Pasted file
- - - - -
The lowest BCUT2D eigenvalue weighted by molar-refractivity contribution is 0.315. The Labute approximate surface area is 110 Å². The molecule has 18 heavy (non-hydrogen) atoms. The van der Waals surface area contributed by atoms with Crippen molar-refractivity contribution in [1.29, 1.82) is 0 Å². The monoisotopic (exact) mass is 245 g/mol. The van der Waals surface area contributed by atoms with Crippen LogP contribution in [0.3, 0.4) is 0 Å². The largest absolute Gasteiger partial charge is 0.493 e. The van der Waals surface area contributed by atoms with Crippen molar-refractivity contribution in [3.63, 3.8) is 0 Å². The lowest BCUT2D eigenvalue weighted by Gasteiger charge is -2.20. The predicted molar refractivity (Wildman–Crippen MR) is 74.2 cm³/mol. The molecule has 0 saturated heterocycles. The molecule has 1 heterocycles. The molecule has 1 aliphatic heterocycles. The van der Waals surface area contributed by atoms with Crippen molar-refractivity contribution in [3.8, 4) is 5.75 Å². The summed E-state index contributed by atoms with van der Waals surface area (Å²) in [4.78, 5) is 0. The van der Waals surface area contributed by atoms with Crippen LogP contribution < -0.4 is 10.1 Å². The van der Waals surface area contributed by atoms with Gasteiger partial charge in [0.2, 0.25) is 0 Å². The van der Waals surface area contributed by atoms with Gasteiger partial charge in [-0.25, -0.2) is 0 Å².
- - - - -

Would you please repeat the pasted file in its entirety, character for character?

The lowest BCUT2D eigenvalue weighted by molar-refractivity contribution is 0.315. The Labute approximate surface area is 110 Å². The molecule has 18 heavy (non-hydrogen) atoms. The van der Waals surface area contributed by atoms with Crippen molar-refractivity contribution in [1.29, 1.82) is 0 Å². The monoisotopic (exact) mass is 245 g/mol. The van der Waals surface area contributed by atoms with Crippen LogP contribution in [0.3, 0.4) is 0 Å². The largest absolute Gasteiger partial charge is 0.493 e. The van der Waals surface area contributed by atoms with Crippen molar-refractivity contribution in [3.63, 3.8) is 0 Å². The lowest BCUT2D eigenvalue weighted by Gasteiger charge is -2.20. The predicted molar refractivity (Wildman–Crippen MR) is 74.2 cm³/mol. The molecule has 0 saturated heterocycles. The molecule has 1 heterocycles. The molecule has 1 aliphatic heterocycles. The van der Waals surface area contributed by atoms with Crippen molar-refractivity contribution in [3.8, 4) is 5.75 Å². The summed E-state index contributed by atoms with van der Waals surface area (Å²) in [4.78, 5) is 0. The van der Waals surface area contributed by atoms with Crippen LogP contribution < -0.4 is 10.1 Å². The van der Waals surface area contributed by atoms with Gasteiger partial charge in [0.2, 0.25) is 0 Å². The van der Waals surface area contributed by atoms with Gasteiger partial charge in [-0.25, -0.2) is 0 Å².